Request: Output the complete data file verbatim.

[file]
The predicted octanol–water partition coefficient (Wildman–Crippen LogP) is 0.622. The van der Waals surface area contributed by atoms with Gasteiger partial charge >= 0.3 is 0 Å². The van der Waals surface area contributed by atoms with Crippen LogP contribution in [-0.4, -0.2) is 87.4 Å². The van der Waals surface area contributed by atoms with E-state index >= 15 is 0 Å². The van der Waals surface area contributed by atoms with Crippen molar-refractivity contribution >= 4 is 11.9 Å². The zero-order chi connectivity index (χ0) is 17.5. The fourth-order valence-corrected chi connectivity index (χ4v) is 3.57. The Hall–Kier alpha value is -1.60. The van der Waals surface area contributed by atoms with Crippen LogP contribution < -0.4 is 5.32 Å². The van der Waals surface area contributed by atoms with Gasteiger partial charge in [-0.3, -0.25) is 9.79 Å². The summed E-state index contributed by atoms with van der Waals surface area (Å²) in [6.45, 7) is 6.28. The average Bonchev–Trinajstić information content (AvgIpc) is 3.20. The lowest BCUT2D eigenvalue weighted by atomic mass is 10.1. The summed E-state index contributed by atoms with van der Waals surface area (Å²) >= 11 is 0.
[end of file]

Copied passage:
The predicted octanol–water partition coefficient (Wildman–Crippen LogP) is 0.622. The van der Waals surface area contributed by atoms with Gasteiger partial charge >= 0.3 is 0 Å². The van der Waals surface area contributed by atoms with Crippen LogP contribution in [-0.4, -0.2) is 87.4 Å². The van der Waals surface area contributed by atoms with E-state index >= 15 is 0 Å². The van der Waals surface area contributed by atoms with Crippen molar-refractivity contribution >= 4 is 11.9 Å². The zero-order chi connectivity index (χ0) is 17.5. The fourth-order valence-corrected chi connectivity index (χ4v) is 3.57. The Hall–Kier alpha value is -1.60. The van der Waals surface area contributed by atoms with Crippen LogP contribution < -0.4 is 5.32 Å². The van der Waals surface area contributed by atoms with Gasteiger partial charge in [-0.3, -0.25) is 9.79 Å². The summed E-state index contributed by atoms with van der Waals surface area (Å²) in [6.45, 7) is 6.28. The average Bonchev–Trinajstić information content (AvgIpc) is 3.20. The lowest BCUT2D eigenvalue weighted by atomic mass is 10.1. The summed E-state index contributed by atoms with van der Waals surface area (Å²) >= 11 is 0.